# Feasibility of Giant Butterflies as Predators

I have asked multiple questions about giant caterpillars, now it's time to account for their evolutions. Sure, giant flowers could and probably would exist in Alendyias; an Engorger dying in a flowery meadow would likely create a whole patch of giant flowers right off the bat, a dying Bloat Blob could definitely make a giant flower (as explained here, and a dying Wild Anklebiter would definitely engorge a nearby flower, so it could happen.

However, given that giant caterpillars are either partially or entirely carnivorous, there is another possibility, one that seems a little easier to pull off than giant flowers. Vampire butterflies! Giant flowers aren't exactly common, and they'd be a big change to my setting, but giant creatures already exist in Alendyias, have since the beginning, and could easily serve as a food source for giant butterflies if they just feed off blood instead of nectar.

However, I must ask; is it feasible?

More specifically, given that giant flowers can and will exist in Alendyias, would predatory giant butterflies develop anyway, or would they be predatory only in their larval stage?

1. The best answer will account for the pros and cons of feeding on either blood or nectar for giant butterflies, and determine which one is more likely from an evolutionary standpoint. If they are equally likely, that's fine, just explain why.

2. The best answer should also account for the adaptations necessary for either taking nectar from giant flowers or drinking blood from large animals, like buffalo, to determine how difficult or easy, likely or unlikely, that path would be.

EDIT: These butterflies are giant because of magic, just like their larval stage.

• Protein make a poor energy source, the metabolism can't burn them as such in oxygen (need to degrade them first). They may be necessary for the reproduction, keeping into account the butterfly stage is the reproductive (and territory spreading) stage but better supplement it with sugars for energy or else they won't last long in this stage. There are species that don't even eat as adult butterflies, like the Hercules moth (wind span of 27cm) which has no mouth Nov 16, 2021 at 23:05
• @AdrianColomitchi: blood has sugars and carbohydrates too, potentially fat too, and vampire moths are a real thing. Thanks for your input, but I'm pretty sure blood is a feasible food source. Nov 16, 2021 at 23:07
• True, but the majority of glucose is in muscles, close to where it needs to be burned - blood is only the tanker truck used for transport, not the main reservoir. (same goes for fat, it tends to clog those blood vessels). Besides, if they have the same proportion of blood/total mass as an average human - that's about 10% - your giant butterfly will need ${giant}^2$ prey (have a look at the size of the vampire moth that you mentioned vs the size of their food source). Nov 16, 2021 at 23:17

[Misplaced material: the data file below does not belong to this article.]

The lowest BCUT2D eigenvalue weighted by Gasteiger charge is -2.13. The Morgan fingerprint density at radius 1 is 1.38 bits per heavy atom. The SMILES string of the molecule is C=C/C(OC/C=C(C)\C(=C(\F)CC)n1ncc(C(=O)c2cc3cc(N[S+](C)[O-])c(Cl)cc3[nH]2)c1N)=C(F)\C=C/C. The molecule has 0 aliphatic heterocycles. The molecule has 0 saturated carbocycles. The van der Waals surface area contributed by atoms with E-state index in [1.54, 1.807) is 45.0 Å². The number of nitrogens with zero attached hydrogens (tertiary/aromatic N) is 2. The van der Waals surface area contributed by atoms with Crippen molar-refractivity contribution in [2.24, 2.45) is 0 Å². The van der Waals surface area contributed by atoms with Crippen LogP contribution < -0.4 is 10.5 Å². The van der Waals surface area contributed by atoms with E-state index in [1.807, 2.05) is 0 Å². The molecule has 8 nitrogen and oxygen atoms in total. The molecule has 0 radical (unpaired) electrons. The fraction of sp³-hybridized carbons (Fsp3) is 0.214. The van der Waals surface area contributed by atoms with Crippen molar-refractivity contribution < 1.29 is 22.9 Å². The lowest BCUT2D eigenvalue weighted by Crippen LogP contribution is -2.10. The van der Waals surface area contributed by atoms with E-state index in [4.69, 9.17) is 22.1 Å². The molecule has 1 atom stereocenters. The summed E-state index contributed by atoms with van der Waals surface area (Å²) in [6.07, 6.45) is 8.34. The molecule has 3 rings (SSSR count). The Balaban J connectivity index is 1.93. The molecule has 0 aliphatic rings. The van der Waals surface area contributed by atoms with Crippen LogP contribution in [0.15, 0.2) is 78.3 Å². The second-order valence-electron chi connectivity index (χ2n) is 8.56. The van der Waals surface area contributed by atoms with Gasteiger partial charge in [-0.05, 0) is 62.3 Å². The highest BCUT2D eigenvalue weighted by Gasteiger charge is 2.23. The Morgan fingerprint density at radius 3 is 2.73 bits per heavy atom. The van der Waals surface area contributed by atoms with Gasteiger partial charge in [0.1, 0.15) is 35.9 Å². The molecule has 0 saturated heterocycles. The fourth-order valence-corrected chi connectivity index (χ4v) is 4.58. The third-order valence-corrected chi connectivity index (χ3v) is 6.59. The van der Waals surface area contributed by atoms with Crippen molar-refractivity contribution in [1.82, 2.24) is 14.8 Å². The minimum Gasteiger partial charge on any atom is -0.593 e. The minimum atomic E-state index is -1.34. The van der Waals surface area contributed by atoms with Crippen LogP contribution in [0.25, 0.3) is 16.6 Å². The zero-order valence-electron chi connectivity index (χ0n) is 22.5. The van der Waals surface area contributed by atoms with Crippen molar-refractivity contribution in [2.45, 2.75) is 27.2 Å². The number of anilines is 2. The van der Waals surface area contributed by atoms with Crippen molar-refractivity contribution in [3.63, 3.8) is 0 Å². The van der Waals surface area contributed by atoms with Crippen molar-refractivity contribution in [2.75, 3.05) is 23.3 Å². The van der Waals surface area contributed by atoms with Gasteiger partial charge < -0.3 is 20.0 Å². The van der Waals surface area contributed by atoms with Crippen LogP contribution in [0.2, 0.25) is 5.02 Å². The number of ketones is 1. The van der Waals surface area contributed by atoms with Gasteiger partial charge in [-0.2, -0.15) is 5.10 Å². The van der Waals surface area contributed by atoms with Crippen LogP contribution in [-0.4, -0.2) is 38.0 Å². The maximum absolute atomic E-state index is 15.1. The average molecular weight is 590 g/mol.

• Tee-hee! The vampire butterflies are dead, long live the butterflyoid arachnids! Nov 17, 2021 at 1:37
• @RBarryYoung: don't worry, I understand your confusion. This is a low-fantasy setting, which I will edit in to prevent further confusion. Nov 17, 2021 at 21:10

# Yes.

Meet the siberian vampire moth. This little critter is believed to have evolved from moths which themselves would feed on the sweet contents of fruits, and like some other moth species, it's believed that this diet originated from the process of adaptation in order to feed on tears and other fluids from animals (also yes, there are moth species that pierce the skin of birds to feed on the salty contents of their lacrimal glands).

Essentially, apart from the necessary adaptations in the digestive track necessary to make the most out of a predominantly liquid diet, which many butterflies and moths already seem to do to an extent, all you need to achieve this is to make the tip of their long mouthparts, already adapted for drinking, into a more harpoon-like structure capable of piercing the skin.

So overall the presence of real life examples and a lifestyle already mostly adapted to a similar type of diet makes it pretty likely that your butterflies could feed on blood.

Now, let's talk about the problems associated with a hematophagus diet:

• Nutritional value. Surprisingly enough, blood is actually not all that good as a food source. Human blood for example is 78% water, and out of the actually nutritious parts you'll find it to be composed of about 94% proteins, 1% sugars (carbohydrates) and almost zero vitamins and minerals. Vampire bats have adapted to this diet by having very high diversity of gut bacteria which is shares a symbiotic relationship with, making the most of its blood meals. Something else noteworthy about vampire bats, despite not being arthropods is that their need to feed often still indicates the problems of this diet: a vampire bat will starve if it goes more than 3 days without a decent blood meal. Your giant butterflies, despite not necessarily having a metabolism as high as a similarly sized mammal's, will most likely Also need to feed often in order to survive long enough to find a mate and lay its eggs in a suitable place.

• prey. A very common trait among virtually all creatures which feed on blood is that they're smaller than whatever they're attacking. All blood-eating creatures are, in a way or another, parasites, and one key trait of all parasites is that a dead host is no good for them. The only potential counter example to this would be vampire spiders, which don't feed exclusively on blood but prefer to target female mosquitoes which have fed on human blood. Another advantage of being a parasite much smaller than what the thing whose blood you're sucking is that so long as you don't make a big fuss or cause pain, you might be able to go unnoticed, such as how vampire bats silently creep on the large mammals they feed on, as this ensures they only need to be strong enough to anchor themselves while feeding, rather than having to, say, pin down a mouse during the entire meal. Not only could that potentially kill the rat, it'd demand much more energy. So in other words, according to what we normally see on earth, your vampire moths/butterflies would likely not act as predators per say, but rather as parasites of much larger creatures.